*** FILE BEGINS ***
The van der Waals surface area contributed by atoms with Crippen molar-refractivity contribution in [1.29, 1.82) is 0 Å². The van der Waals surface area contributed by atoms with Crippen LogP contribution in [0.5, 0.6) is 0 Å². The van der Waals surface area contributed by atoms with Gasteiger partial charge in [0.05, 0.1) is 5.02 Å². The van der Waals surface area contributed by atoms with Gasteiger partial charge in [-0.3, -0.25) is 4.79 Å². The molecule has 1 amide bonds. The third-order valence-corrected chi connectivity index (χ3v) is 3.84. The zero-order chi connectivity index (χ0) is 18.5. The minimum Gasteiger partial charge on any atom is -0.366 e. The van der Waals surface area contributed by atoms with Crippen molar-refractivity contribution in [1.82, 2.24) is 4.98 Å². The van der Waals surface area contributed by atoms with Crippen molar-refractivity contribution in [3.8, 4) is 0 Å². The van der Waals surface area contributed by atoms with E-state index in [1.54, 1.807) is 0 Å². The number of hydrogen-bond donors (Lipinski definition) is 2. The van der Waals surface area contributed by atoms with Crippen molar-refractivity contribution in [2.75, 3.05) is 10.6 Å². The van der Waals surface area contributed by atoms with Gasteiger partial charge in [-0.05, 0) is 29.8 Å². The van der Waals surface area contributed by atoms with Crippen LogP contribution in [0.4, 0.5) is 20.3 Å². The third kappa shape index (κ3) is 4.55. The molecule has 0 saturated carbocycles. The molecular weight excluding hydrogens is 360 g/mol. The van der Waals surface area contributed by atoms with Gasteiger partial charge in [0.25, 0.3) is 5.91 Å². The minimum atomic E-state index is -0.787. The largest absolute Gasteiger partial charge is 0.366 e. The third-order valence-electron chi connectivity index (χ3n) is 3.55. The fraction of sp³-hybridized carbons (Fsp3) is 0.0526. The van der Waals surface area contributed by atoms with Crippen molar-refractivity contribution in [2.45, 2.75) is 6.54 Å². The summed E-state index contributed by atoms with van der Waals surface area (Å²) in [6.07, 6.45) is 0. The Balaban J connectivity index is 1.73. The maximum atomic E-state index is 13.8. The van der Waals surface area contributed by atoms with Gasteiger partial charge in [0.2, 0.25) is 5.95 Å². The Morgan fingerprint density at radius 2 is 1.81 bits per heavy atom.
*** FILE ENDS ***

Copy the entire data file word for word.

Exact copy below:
The van der Waals surface area contributed by atoms with Crippen molar-refractivity contribution in [1.29, 1.82) is 0 Å². The van der Waals surface area contributed by atoms with Crippen LogP contribution in [0.5, 0.6) is 0 Å². The van der Waals surface area contributed by atoms with Gasteiger partial charge in [0.05, 0.1) is 5.02 Å². The van der Waals surface area contributed by atoms with Gasteiger partial charge in [-0.3, -0.25) is 4.79 Å². The molecule has 1 amide bonds. The third-order valence-corrected chi connectivity index (χ3v) is 3.84. The zero-order chi connectivity index (χ0) is 18.5. The minimum Gasteiger partial charge on any atom is -0.366 e. The van der Waals surface area contributed by atoms with Crippen molar-refractivity contribution in [1.82, 2.24) is 4.98 Å². The van der Waals surface area contributed by atoms with Crippen molar-refractivity contribution in [3.8, 4) is 0 Å². The van der Waals surface area contributed by atoms with E-state index in [1.54, 1.807) is 0 Å². The number of hydrogen-bond donors (Lipinski definition) is 2. The van der Waals surface area contributed by atoms with Crippen molar-refractivity contribution in [2.75, 3.05) is 10.6 Å². The van der Waals surface area contributed by atoms with Gasteiger partial charge in [-0.05, 0) is 29.8 Å². The van der Waals surface area contributed by atoms with Crippen LogP contribution in [0.4, 0.5) is 20.3 Å². The third kappa shape index (κ3) is 4.55. The molecule has 0 saturated carbocycles. The molecular weight excluding hydrogens is 360 g/mol. The van der Waals surface area contributed by atoms with Gasteiger partial charge in [0.25, 0.3) is 5.91 Å². The minimum atomic E-state index is -0.787. The largest absolute Gasteiger partial charge is 0.366 e. The third-order valence-electron chi connectivity index (χ3n) is 3.55. The fraction of sp³-hybridized carbons (Fsp3) is 0.0526. The van der Waals surface area contributed by atoms with Crippen molar-refractivity contribution in [2.45, 2.75) is 6.54 Å². The summed E-state index contributed by atoms with van der Waals surface area (Å²) in [6.07, 6.45) is 0. The Balaban J connectivity index is 1.73. The maximum atomic E-state index is 13.8. The van der Waals surface area contributed by atoms with Gasteiger partial charge in [0.2, 0.25) is 5.95 Å². The Morgan fingerprint density at radius 2 is 1.81 bits per heavy atom.